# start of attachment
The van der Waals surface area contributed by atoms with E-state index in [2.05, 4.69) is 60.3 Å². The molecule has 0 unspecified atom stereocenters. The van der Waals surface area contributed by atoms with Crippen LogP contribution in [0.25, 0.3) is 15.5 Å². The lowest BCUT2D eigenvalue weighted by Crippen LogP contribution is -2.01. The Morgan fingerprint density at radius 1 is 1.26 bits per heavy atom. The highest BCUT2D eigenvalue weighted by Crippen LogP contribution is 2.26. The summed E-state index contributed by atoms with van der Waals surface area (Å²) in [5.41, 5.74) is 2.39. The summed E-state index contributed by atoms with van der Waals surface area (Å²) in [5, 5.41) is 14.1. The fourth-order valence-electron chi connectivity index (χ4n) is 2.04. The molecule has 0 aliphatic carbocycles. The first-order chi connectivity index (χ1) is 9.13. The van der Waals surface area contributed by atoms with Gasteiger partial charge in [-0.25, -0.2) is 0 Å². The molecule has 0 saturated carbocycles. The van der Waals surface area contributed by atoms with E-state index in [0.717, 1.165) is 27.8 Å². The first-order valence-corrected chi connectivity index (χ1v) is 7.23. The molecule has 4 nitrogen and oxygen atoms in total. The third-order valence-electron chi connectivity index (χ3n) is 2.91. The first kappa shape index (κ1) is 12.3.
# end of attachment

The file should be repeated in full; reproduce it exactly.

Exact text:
The van der Waals surface area contributed by atoms with E-state index in [2.05, 4.69) is 60.3 Å². The molecule has 0 unspecified atom stereocenters. The van der Waals surface area contributed by atoms with Crippen LogP contribution in [0.25, 0.3) is 15.5 Å². The lowest BCUT2D eigenvalue weighted by Crippen LogP contribution is -2.01. The Morgan fingerprint density at radius 1 is 1.26 bits per heavy atom. The highest BCUT2D eigenvalue weighted by Crippen LogP contribution is 2.26. The summed E-state index contributed by atoms with van der Waals surface area (Å²) in [5.41, 5.74) is 2.39. The summed E-state index contributed by atoms with van der Waals surface area (Å²) in [5, 5.41) is 14.1. The fourth-order valence-electron chi connectivity index (χ4n) is 2.04. The molecule has 0 aliphatic carbocycles. The first-order chi connectivity index (χ1) is 9.13. The van der Waals surface area contributed by atoms with Gasteiger partial charge in [-0.25, -0.2) is 0 Å². The molecule has 0 saturated carbocycles. The van der Waals surface area contributed by atoms with E-state index in [0.717, 1.165) is 27.8 Å². The first-order valence-corrected chi connectivity index (χ1v) is 7.23. The molecule has 4 nitrogen and oxygen atoms in total. The third-order valence-electron chi connectivity index (χ3n) is 2.91. The first kappa shape index (κ1) is 12.3.